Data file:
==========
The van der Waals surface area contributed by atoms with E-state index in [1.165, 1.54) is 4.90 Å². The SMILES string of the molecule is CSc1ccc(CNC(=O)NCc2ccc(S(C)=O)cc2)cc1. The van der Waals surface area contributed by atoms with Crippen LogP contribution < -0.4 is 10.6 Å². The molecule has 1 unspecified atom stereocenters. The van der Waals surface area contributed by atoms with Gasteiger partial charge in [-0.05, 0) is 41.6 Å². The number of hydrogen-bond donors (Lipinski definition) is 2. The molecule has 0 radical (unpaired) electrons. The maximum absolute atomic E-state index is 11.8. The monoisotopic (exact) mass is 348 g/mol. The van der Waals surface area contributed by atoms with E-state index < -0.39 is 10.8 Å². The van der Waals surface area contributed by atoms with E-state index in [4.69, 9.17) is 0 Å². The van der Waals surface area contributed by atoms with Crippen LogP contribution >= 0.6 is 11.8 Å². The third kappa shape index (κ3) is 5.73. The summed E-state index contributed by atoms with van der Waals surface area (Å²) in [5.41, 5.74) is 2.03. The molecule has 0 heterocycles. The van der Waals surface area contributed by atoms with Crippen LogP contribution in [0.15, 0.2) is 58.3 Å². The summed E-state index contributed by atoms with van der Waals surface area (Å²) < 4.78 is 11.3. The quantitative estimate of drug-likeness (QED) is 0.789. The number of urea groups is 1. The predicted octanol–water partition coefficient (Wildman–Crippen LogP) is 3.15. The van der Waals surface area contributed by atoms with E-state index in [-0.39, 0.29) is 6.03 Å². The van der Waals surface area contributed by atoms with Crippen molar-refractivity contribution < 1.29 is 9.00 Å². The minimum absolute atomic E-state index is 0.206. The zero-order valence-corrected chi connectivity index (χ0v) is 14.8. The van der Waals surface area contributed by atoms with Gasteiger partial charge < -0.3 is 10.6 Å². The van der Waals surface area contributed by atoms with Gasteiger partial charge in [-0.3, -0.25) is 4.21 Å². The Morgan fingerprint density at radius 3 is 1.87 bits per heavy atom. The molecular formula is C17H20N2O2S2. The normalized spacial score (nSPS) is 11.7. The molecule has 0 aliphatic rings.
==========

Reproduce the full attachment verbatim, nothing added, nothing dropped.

The van der Waals surface area contributed by atoms with E-state index in [1.165, 1.54) is 4.90 Å². The SMILES string of the molecule is CSc1ccc(CNC(=O)NCc2ccc(S(C)=O)cc2)cc1. The van der Waals surface area contributed by atoms with Crippen LogP contribution < -0.4 is 10.6 Å². The molecule has 1 unspecified atom stereocenters. The van der Waals surface area contributed by atoms with Gasteiger partial charge in [-0.05, 0) is 41.6 Å². The number of hydrogen-bond donors (Lipinski definition) is 2. The molecule has 0 radical (unpaired) electrons. The maximum absolute atomic E-state index is 11.8. The monoisotopic (exact) mass is 348 g/mol. The van der Waals surface area contributed by atoms with E-state index < -0.39 is 10.8 Å². The van der Waals surface area contributed by atoms with E-state index in [4.69, 9.17) is 0 Å². The van der Waals surface area contributed by atoms with Crippen LogP contribution >= 0.6 is 11.8 Å². The third kappa shape index (κ3) is 5.73. The summed E-state index contributed by atoms with van der Waals surface area (Å²) in [5.41, 5.74) is 2.03. The molecule has 0 heterocycles. The van der Waals surface area contributed by atoms with Crippen LogP contribution in [0.15, 0.2) is 58.3 Å². The summed E-state index contributed by atoms with van der Waals surface area (Å²) < 4.78 is 11.3. The quantitative estimate of drug-likeness (QED) is 0.789. The number of urea groups is 1. The predicted octanol–water partition coefficient (Wildman–Crippen LogP) is 3.15. The van der Waals surface area contributed by atoms with E-state index in [-0.39, 0.29) is 6.03 Å². The van der Waals surface area contributed by atoms with Crippen molar-refractivity contribution < 1.29 is 9.00 Å². The minimum absolute atomic E-state index is 0.206. The zero-order valence-corrected chi connectivity index (χ0v) is 14.8. The van der Waals surface area contributed by atoms with Gasteiger partial charge < -0.3 is 10.6 Å². The van der Waals surface area contributed by atoms with Gasteiger partial charge in [-0.3, -0.25) is 4.21 Å². The Morgan fingerprint density at radius 3 is 1.87 bits per heavy atom. The molecular formula is C17H20N2O2S2. The normalized spacial score (nSPS) is 11.7. The molecule has 0 aliphatic rings.